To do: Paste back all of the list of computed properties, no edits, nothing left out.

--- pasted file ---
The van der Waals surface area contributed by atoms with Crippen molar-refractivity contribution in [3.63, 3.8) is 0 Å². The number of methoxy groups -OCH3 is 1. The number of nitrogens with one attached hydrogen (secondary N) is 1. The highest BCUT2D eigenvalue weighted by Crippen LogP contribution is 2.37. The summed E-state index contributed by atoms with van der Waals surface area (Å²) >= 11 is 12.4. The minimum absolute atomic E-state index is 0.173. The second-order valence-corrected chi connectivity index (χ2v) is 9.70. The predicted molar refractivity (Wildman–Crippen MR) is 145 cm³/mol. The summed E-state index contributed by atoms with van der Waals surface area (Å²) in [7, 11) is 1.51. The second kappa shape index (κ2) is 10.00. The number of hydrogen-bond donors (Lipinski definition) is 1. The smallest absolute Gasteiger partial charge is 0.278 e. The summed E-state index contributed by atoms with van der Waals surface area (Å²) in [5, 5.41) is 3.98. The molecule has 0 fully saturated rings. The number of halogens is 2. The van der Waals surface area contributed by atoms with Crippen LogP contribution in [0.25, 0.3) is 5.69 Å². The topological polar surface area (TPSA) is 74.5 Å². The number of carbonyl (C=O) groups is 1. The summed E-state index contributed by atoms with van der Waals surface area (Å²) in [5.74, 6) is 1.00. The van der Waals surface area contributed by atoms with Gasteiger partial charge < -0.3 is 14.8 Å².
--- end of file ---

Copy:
The van der Waals surface area contributed by atoms with Crippen molar-refractivity contribution in [3.63, 3.8) is 0 Å². The number of methoxy groups -OCH3 is 1. The number of nitrogens with one attached hydrogen (secondary N) is 1. The highest BCUT2D eigenvalue weighted by Crippen LogP contribution is 2.37. The summed E-state index contributed by atoms with van der Waals surface area (Å²) >= 11 is 12.4. The minimum absolute atomic E-state index is 0.173. The second-order valence-corrected chi connectivity index (χ2v) is 9.70. The predicted molar refractivity (Wildman–Crippen MR) is 145 cm³/mol. The summed E-state index contributed by atoms with van der Waals surface area (Å²) in [7, 11) is 1.51. The second kappa shape index (κ2) is 10.00. The number of hydrogen-bond donors (Lipinski definition) is 1. The smallest absolute Gasteiger partial charge is 0.278 e. The summed E-state index contributed by atoms with van der Waals surface area (Å²) in [5, 5.41) is 3.98. The molecule has 0 fully saturated rings. The number of halogens is 2. The van der Waals surface area contributed by atoms with Crippen LogP contribution in [0.25, 0.3) is 5.69 Å². The topological polar surface area (TPSA) is 74.5 Å². The number of carbonyl (C=O) groups is 1. The summed E-state index contributed by atoms with van der Waals surface area (Å²) in [5.74, 6) is 1.00. The van der Waals surface area contributed by atoms with Gasteiger partial charge < -0.3 is 14.8 Å².